Missions and Acts - Covenantal Approach?

Kaitiaki's picture

Basically this is just a "what do we learn about the Church from Acts?" thread. As we watch Paul and Barnabas and then Paul and Silas building the Church in Acts, what can we learn about their concept of the Church as a whole? Robert suggested my original plan was too cumbersome so asked me to create new threads.

Thread Moderator - Kaitiaki

Jesus said he was sent to seek and saved the lost sheep of Israel - yet he still had a place for Gentiles who were present when he was preaching. When the new Church began in Acts i took a sign from God before the Apostles were prepared to take the Gospel to the Gentiles at all. Then when Paul did, he went first to the Jews and then to the Greeks. We explore this aspect of his method of missions.

The process Paul used (The Jews first and then the Greeks) may set out a policy we should keep in mind for missions outreach. Do you think this was a deliberate policy? Do you think he began with those who, not only should have been the easiest to reach with the truth but also, were the ones who should join with him in the further work of outreach? What part did their greater accountability under the covenant have to play in his use of this policy?

ccemanes's picture

Response to ElderDad

Wow! I'm amazed of the work you did, so much research and Bible knowledge. Thank you for the resources and for being transparent.

It has been said that the entire Bible, from beginning to end, is not only a picture book of Salvation but also a revelation of the nature of God and the nature of man. Man can never comprehend the totality of God, but in our level of comprehension, the Bible reveals a God who is always forgiving, ever patience, all-powerful and abundantly loving. Man is frail, limited, and impatience; he is sinful and rebellious; he is prone to wonder away from God. This is what we see in the story of the Israelites in their relationship with God. Spite of the miracles they have seen and experienced and the provision they have received from God, over and again they wondered away from Him.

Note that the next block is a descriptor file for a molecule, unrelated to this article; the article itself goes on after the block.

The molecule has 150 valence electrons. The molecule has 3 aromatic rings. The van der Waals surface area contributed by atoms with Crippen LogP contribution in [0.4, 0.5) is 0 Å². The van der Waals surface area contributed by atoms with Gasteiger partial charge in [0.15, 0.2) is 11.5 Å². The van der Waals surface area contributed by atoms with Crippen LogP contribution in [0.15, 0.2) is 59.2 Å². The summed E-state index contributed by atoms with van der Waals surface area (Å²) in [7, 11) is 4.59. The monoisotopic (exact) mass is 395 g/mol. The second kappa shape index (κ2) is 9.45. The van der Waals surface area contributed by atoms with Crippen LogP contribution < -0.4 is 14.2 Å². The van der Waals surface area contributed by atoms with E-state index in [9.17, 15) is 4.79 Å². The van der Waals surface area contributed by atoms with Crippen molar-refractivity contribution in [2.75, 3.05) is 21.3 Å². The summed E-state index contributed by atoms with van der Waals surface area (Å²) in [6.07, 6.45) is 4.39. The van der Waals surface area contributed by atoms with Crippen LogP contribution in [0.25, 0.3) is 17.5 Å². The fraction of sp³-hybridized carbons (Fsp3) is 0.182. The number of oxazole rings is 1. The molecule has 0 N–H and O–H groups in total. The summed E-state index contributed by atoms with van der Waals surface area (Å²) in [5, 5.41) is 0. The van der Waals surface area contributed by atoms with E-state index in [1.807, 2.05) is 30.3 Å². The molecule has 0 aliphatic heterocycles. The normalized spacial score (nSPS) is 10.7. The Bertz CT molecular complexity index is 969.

During the time of Jesus, the leaders of Israel wondered away from God so far that they were blind to the needs of the people. Israel was leaderless and Jesus was furious. When He entered into His ministry, Jesus called Israel’s leaders to repentance. Even though Jesus fulfilled all the prophecy concerning the Messiah, they rejected Him. They had chosen to separate themselves from God; they had chosen judgment rather than Salvation. In Matthew 8, we read this judgment and you're right this is a scary chapter.

I would like to add that this chapter is a warning to all leaders, Gentiles or Jews.

ccemanes




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